Each core exercise works different aspects of the abdominal muscles. Thats why having a variety of abs exercises in your workouts is important. Here we have 12 exercises perfect for your next lower abs workout.
Finding exercises to target specific areas of the core can be challenging especially if you’re not to sure of which movement patterns to use to challenge different parts of the core. Here we go through what the lower core actually is, the movement patterns that can be used to train it and 12 exercise examples from those movement patterns. These will be perfect to add to your next core workout.
The lower abs are part of the rectus abdominis muscle group.
The lower abs and core are targeted through the anti-extension movement pattern and through hip flexion exercises. This is where you need to contract the rectus abdominis or anterior core to resist against a weight or gravity. Lets have a look at two different exercises which do this;
This exercise require you to use the rectus abdominals to lift the legs. Hip flexion creates the stimulus here.
During this exercise you must use your transverse abdominals to resist extension and loss of position. This makes the pelvic positioning extremely important for the exercise to be effective. Maintaining a posterior pelvic tilt during this style of exercise is vital for them to be useful.
Trying to develop a specific part of your core and not developing it as one entity can be a mistake. If you’re just looking for new and fresh variation to add into your current training regime then great, the exercises listed below can easily be slotted into your current training regime.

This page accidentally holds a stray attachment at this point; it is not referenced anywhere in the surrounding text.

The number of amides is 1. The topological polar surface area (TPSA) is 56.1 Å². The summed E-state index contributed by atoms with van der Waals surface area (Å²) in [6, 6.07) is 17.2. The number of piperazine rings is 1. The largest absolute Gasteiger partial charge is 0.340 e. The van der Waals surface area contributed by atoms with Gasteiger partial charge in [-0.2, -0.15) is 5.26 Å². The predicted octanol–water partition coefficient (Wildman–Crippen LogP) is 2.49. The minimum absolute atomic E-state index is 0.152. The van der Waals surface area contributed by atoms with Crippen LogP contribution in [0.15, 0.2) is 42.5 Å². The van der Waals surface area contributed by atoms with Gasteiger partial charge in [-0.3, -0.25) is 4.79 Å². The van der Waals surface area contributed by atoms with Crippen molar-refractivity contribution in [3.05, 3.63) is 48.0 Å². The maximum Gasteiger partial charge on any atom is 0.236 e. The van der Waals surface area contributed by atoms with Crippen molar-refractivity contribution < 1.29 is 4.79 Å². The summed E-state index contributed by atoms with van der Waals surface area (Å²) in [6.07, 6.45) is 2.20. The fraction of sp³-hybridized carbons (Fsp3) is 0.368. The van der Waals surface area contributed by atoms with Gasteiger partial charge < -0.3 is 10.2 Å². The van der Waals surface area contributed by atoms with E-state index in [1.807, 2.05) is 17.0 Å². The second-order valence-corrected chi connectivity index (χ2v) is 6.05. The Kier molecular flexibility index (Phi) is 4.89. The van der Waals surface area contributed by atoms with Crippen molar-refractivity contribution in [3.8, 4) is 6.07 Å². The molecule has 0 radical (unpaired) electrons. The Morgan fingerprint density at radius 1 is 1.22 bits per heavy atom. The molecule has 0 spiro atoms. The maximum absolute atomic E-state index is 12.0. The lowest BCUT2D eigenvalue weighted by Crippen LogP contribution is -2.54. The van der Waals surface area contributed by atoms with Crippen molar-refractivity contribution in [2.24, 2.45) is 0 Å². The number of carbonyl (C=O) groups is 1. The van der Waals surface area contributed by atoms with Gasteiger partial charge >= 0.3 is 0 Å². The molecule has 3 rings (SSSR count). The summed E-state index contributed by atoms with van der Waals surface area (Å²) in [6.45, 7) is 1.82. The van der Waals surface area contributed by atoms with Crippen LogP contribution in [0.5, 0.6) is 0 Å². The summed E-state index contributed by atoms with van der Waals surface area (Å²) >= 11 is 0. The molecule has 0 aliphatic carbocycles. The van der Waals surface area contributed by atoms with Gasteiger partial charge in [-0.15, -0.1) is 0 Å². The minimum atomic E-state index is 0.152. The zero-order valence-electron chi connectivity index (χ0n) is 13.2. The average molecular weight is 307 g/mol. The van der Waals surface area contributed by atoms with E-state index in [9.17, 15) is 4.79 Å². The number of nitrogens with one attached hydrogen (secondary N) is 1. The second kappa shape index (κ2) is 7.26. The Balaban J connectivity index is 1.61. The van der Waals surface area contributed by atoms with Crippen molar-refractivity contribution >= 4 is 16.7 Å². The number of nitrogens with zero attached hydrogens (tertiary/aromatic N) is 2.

If you’re trying to do exercise just for a specific area of your core while not developing other physical attributes, this is likely an unsustainable behavioural intervention that won’t result in what your looking for. Try adding a variety of core variations and full body resistance training into your training regime and its likely you’ll see great effects from the training.
Remember training your core and abs for aesthetics is often very misguided, the majority of aesthetic improvement comes from sustainable and safe weight loss which isn’t highly correlated to training but to calorie balance.
Complete 3 rounds
Complete 3 rounds
By consistently doing a variety of strength and core training whilst maintaining a low body fat if you want to clearly see the abdominal muscles. Often times it’s the body fat aspect which is much harder to achieve.
Because you have to have very low levels of body fat. Most fat stored around the stomach is stored where the lower abs are therefore making it very hard to have visible lower abdominal muscles.
None really. Just a consistent training routine and a well implemented healthy diet that create a low level of body fat.
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This resource was written by Sean Klein. Sean Richard Klein has thousands of hours of coaching experience and a BSc in Sports Science with Management from Loughborough University. He owns a gym in Bayonne France, CrossFit Essor, which runs group classes and a Personal training studio.